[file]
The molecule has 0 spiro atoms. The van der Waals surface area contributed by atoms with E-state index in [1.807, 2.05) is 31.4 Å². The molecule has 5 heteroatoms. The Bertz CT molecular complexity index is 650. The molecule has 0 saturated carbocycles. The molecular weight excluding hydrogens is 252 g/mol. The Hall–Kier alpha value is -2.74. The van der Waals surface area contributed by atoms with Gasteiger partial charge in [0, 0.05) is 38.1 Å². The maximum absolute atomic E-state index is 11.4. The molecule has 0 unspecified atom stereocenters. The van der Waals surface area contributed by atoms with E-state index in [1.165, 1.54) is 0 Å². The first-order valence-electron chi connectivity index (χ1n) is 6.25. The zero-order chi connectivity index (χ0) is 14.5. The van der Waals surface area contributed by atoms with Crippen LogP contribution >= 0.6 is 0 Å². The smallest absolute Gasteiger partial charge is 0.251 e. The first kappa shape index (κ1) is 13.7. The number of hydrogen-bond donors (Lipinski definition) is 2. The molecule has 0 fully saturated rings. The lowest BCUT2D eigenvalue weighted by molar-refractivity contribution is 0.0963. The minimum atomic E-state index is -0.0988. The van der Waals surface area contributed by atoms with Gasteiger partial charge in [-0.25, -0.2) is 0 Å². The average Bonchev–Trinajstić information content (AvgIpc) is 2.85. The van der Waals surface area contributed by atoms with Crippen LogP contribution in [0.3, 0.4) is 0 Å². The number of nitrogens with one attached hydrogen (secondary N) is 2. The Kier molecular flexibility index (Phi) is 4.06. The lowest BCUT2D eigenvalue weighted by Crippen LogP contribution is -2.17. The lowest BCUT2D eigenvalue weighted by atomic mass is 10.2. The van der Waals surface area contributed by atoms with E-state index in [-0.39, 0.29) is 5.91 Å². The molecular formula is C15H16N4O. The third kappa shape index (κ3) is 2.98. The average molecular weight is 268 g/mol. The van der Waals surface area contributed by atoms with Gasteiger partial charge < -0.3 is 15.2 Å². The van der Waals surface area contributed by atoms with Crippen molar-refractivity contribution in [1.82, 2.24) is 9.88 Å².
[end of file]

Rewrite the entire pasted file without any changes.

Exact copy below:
The molecule has 0 spiro atoms. The van der Waals surface area contributed by atoms with E-state index in [1.807, 2.05) is 31.4 Å². The molecule has 5 heteroatoms. The Bertz CT molecular complexity index is 650. The molecule has 0 saturated carbocycles. The molecular weight excluding hydrogens is 252 g/mol. The Hall–Kier alpha value is -2.74. The van der Waals surface area contributed by atoms with Gasteiger partial charge in [0, 0.05) is 38.1 Å². The maximum absolute atomic E-state index is 11.4. The molecule has 0 unspecified atom stereocenters. The van der Waals surface area contributed by atoms with E-state index in [1.165, 1.54) is 0 Å². The first-order valence-electron chi connectivity index (χ1n) is 6.25. The zero-order chi connectivity index (χ0) is 14.5. The van der Waals surface area contributed by atoms with Crippen LogP contribution >= 0.6 is 0 Å². The smallest absolute Gasteiger partial charge is 0.251 e. The first kappa shape index (κ1) is 13.7. The number of hydrogen-bond donors (Lipinski definition) is 2. The molecule has 0 fully saturated rings. The lowest BCUT2D eigenvalue weighted by molar-refractivity contribution is 0.0963. The minimum atomic E-state index is -0.0988. The van der Waals surface area contributed by atoms with Gasteiger partial charge in [-0.25, -0.2) is 0 Å². The average Bonchev–Trinajstić information content (AvgIpc) is 2.85. The van der Waals surface area contributed by atoms with Crippen LogP contribution in [0.3, 0.4) is 0 Å². The number of nitrogens with one attached hydrogen (secondary N) is 2. The Kier molecular flexibility index (Phi) is 4.06. The lowest BCUT2D eigenvalue weighted by Crippen LogP contribution is -2.17. The lowest BCUT2D eigenvalue weighted by atomic mass is 10.2. The van der Waals surface area contributed by atoms with E-state index in [-0.39, 0.29) is 5.91 Å². The molecular formula is C15H16N4O. The third kappa shape index (κ3) is 2.98. The average molecular weight is 268 g/mol. The van der Waals surface area contributed by atoms with Gasteiger partial charge < -0.3 is 15.2 Å². The van der Waals surface area contributed by atoms with Crippen molar-refractivity contribution in [1.82, 2.24) is 9.88 Å².